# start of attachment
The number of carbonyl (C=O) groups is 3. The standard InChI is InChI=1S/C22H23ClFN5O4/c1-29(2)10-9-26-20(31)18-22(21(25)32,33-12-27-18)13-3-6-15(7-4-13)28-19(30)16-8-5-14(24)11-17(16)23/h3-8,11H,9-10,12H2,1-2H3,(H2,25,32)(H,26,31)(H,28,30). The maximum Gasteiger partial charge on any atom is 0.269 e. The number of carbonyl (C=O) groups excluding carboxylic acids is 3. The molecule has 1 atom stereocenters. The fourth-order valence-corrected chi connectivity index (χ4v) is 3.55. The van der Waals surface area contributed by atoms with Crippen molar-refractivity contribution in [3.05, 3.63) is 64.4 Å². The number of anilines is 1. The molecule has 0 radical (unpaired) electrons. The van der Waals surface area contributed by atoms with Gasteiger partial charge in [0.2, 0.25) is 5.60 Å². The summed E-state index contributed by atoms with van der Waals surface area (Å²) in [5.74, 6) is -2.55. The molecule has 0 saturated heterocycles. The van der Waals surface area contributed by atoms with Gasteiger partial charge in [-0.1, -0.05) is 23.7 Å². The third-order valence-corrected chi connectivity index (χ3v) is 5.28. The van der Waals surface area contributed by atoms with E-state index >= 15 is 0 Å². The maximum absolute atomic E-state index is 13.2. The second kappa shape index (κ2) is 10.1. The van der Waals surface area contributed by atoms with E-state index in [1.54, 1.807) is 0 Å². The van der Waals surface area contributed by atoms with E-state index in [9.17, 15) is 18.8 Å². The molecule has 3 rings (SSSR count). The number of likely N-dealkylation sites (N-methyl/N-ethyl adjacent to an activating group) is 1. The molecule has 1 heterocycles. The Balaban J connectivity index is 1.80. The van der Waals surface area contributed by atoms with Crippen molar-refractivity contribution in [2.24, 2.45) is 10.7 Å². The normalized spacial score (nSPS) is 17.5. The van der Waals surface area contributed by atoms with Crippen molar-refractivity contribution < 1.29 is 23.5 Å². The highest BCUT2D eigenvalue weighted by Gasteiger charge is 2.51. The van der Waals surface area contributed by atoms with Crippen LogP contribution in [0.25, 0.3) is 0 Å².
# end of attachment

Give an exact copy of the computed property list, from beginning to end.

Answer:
The number of carbonyl (C=O) groups is 3. The standard InChI is InChI=1S/C22H23ClFN5O4/c1-29(2)10-9-26-20(31)18-22(21(25)32,33-12-27-18)13-3-6-15(7-4-13)28-19(30)16-8-5-14(24)11-17(16)23/h3-8,11H,9-10,12H2,1-2H3,(H2,25,32)(H,26,31)(H,28,30). The maximum Gasteiger partial charge on any atom is 0.269 e. The number of carbonyl (C=O) groups excluding carboxylic acids is 3. The molecule has 1 atom stereocenters. The fourth-order valence-corrected chi connectivity index (χ4v) is 3.55. The van der Waals surface area contributed by atoms with Crippen molar-refractivity contribution in [3.05, 3.63) is 64.4 Å². The number of anilines is 1. The molecule has 0 radical (unpaired) electrons. The van der Waals surface area contributed by atoms with Gasteiger partial charge in [0.2, 0.25) is 5.60 Å². The summed E-state index contributed by atoms with van der Waals surface area (Å²) in [5.74, 6) is -2.55. The molecule has 0 saturated heterocycles. The van der Waals surface area contributed by atoms with Gasteiger partial charge in [-0.1, -0.05) is 23.7 Å². The third-order valence-corrected chi connectivity index (χ3v) is 5.28. The van der Waals surface area contributed by atoms with E-state index >= 15 is 0 Å². The maximum absolute atomic E-state index is 13.2. The second kappa shape index (κ2) is 10.1. The van der Waals surface area contributed by atoms with E-state index in [1.54, 1.807) is 0 Å². The van der Waals surface area contributed by atoms with E-state index in [9.17, 15) is 18.8 Å². The molecule has 3 rings (SSSR count). The number of likely N-dealkylation sites (N-methyl/N-ethyl adjacent to an activating group) is 1. The molecule has 1 heterocycles. The Balaban J connectivity index is 1.80. The van der Waals surface area contributed by atoms with Crippen molar-refractivity contribution in [2.24, 2.45) is 10.7 Å². The normalized spacial score (nSPS) is 17.5. The van der Waals surface area contributed by atoms with Crippen molar-refractivity contribution < 1.29 is 23.5 Å². The highest BCUT2D eigenvalue weighted by Gasteiger charge is 2.51. The van der Waals surface area contributed by atoms with Crippen LogP contribution in [0.25, 0.3) is 0 Å².